Last week I was fortunate to be invited to speak in Parliament on the subject of what is the future of education.
Many interesting points were raised at the meeting but the most common point that came up was that we need to treat our students better.
At school level, students are going to suffer from the cuts schools will implement to deal with funding cuts, and are particularly likely to lose specialist subjects like art, drama or music as they are not part of the EBACC.
For example Malcolm Trobe, leader of the Association of School and College Leaders, recently said: "The fact is that reduced budgets mean fewer staff and this in turn means larger class sizes, reduced GCSE options and cutbacks in support services and enrichment activities".
At university level students are also suffering - I teach students who are doing not only part but full time jobs around their studies to earn enough to pay their tuition fees now grants no longer apply.
However, at the same time, at the meeting in the House of Commons and in the media, creativity has been discussed as being key to jobs of the future as more jobs look to become automated.
Similarly, at the meeting, it was discussed how cutting arts education means students are losing key skills like empathy and questioning the world around them and coming up with new ideas.
So what we can do?
Here are some ideas:
1) Improving the seriousness with which we take teaching at University level - I will never forget the advice I received on my first day at a university that I should do "as little as possible" so I would have as much time as possible for my writing. That advice needs to change - we need to do as much as possible because this is the chance to educate the next generation; this is the advice we need to be getting.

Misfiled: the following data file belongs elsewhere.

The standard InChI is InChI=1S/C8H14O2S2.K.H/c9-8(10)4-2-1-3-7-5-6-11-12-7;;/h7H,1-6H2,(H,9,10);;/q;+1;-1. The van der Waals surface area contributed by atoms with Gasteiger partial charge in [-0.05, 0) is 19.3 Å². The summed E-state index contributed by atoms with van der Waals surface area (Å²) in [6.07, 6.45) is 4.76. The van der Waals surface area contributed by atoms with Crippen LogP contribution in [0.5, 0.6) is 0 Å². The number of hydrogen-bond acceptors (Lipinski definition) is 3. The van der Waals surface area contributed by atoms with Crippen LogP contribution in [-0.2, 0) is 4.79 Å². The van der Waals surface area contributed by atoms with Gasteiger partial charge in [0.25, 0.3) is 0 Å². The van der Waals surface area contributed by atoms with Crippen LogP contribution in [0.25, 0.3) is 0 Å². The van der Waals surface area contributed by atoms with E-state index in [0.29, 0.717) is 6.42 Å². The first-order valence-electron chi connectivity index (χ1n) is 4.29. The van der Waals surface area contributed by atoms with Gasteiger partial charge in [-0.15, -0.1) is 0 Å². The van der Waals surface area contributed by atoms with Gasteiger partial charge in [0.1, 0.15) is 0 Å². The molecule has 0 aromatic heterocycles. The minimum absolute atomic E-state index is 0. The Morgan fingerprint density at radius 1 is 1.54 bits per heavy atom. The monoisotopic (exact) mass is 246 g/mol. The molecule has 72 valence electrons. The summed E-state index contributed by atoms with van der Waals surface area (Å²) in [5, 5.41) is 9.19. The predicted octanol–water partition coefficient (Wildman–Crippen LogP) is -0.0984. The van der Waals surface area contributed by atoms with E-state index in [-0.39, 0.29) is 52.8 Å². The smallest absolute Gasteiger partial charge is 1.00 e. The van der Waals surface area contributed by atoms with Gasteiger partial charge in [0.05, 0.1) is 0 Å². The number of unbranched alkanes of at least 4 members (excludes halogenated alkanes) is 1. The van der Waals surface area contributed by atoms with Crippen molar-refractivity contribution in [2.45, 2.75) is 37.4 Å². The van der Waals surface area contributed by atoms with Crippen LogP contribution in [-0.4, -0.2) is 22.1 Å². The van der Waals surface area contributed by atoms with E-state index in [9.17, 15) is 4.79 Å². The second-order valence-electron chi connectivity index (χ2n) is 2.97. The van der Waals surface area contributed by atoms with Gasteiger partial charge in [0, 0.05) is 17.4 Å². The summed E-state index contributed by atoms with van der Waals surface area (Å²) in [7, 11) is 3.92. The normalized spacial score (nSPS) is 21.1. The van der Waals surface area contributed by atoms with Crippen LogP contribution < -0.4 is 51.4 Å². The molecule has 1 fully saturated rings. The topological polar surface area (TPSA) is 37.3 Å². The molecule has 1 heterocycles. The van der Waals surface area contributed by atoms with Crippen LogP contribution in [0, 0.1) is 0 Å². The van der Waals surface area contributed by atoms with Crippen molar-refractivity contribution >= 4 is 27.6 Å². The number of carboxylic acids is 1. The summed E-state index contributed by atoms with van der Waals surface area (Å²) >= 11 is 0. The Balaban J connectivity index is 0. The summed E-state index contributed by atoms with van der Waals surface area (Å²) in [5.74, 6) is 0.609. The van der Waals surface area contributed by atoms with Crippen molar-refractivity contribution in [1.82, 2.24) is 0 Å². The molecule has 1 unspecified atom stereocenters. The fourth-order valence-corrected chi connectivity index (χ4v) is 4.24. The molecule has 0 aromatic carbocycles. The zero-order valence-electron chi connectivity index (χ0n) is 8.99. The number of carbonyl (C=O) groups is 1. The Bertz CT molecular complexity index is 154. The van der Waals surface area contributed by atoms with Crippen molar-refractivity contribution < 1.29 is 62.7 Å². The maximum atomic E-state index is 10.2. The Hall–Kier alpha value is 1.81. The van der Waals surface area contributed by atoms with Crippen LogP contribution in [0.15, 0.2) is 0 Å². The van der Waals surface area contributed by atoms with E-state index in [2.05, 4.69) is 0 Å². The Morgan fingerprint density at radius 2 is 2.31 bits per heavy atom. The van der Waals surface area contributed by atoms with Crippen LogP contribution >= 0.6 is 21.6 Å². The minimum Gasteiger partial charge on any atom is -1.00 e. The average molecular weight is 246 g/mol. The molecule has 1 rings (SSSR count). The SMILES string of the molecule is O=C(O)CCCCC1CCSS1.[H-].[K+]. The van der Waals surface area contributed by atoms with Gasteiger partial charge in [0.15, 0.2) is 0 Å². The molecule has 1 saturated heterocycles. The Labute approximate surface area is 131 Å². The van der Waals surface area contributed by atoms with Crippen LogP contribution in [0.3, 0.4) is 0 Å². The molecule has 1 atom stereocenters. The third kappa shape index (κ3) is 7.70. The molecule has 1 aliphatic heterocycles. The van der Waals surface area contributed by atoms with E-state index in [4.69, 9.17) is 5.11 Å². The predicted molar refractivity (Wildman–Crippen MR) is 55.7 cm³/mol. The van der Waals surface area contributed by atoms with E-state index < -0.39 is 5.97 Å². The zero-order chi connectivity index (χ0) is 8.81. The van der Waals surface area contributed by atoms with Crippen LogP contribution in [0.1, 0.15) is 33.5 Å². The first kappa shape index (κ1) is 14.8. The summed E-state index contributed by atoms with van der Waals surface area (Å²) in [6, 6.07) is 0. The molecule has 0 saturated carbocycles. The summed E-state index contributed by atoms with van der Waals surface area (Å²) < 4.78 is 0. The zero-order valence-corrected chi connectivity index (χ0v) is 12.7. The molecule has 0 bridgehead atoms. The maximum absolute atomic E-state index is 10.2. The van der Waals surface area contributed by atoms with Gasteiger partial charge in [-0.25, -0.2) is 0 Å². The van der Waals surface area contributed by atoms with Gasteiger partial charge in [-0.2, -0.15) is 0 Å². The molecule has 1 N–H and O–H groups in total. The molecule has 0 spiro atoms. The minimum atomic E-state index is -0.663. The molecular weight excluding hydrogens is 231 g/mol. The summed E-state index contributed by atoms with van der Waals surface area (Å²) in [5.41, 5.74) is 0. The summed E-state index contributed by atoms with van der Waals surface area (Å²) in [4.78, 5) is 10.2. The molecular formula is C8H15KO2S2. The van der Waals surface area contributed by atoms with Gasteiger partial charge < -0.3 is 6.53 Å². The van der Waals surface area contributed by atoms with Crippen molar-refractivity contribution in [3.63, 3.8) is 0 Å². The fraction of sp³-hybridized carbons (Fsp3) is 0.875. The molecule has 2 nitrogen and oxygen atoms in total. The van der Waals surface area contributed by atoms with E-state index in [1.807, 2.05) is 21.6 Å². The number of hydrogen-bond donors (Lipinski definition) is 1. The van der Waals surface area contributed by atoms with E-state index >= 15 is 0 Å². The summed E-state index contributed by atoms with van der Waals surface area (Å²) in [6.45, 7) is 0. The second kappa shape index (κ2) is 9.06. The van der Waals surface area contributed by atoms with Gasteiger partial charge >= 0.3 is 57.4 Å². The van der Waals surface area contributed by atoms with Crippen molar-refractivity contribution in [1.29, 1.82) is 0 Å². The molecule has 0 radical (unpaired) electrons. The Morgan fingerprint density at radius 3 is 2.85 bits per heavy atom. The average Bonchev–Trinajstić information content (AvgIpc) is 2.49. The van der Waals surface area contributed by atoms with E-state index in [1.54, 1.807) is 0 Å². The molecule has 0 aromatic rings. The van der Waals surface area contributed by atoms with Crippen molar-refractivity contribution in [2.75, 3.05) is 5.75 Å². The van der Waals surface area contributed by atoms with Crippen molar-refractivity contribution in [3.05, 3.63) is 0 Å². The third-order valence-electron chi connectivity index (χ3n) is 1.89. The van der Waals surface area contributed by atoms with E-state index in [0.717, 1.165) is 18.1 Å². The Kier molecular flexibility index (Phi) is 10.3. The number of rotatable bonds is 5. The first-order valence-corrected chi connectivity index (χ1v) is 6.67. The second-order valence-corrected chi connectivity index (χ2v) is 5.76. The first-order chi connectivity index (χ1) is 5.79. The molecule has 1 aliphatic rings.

2) The government placing new emphasis and value on what education is for. Nelson Mandela said "Education is the most powerful weapon which you can use to change the world". Franklin D Roosevelt said: "Democracy cannot succeed unless those who express their choice are prepared to choose wisely. The real safeguard of democracy, therefore, is education." Artistotle said: "It is the mark of an educated mind to be able to entertain a thought without accepting it."
3) The government also needs to assist in universities not losing their role as thought leaders as they become more business minded due to funding changes- recently I read an article about one professor who is crowd- funding and cutting down on his position at a university as he feels his university role does not allow him the space to explore new ideas. We need to change this by involving students and teaching in this exploration of ideas. We have seen this work very well on the MA Dramatic Writing Lab at Central Saint Martins, where companies come in to explore new writing ideas with the students, and this needs to be pushed more.
4) The transition from studying to working - with arts courses in areas such as my specialism of creative writing, one of the most important areas to address is how to improve the transition from studying to working in the areas. Showcases and showcases being taken seriously seem to me to be the key, otherwise if there is not a way to transition we are wasting students money.
5) Skills training - we need to pass on long-term skills, such as craft skills and business skills, to our students so that they are equipped for long term and sustainable careers via their degree (for example, in my specialism, one of the dangers is the creative writing degree which provides only feedback)
6) Improving the respect teaching is given in the arts by those in other roles - that it is not the role of failed artists, but a chance to train the next generation - it's not "those who can do, those can't teach", it needs to be "those who can do and/or pass on that knowledge of doing to the next generation".
7) To investigate the role arts education can play in other jobs and the jobs of the future.
8) To fund more mentoring programmes for problem areas such as why more women study the arts but less women work in the arts to ensure anyone can play a role in the arts.
On May 9th at the Bush Theatre, we will be discussing this subject more as part of the final stage of The Student Guide to Writing: Playwriting competition, a new competition we have been running with the Bush Theatre and Oberon Books to provide access to the best training coming out of the industry which has never been published before, and, therefore, never been available to students before.
More information is available here: https://www.bushtheatre.co.uk/event/the-student-guide-to-writing-playwriting-book-launch-and-play-reading/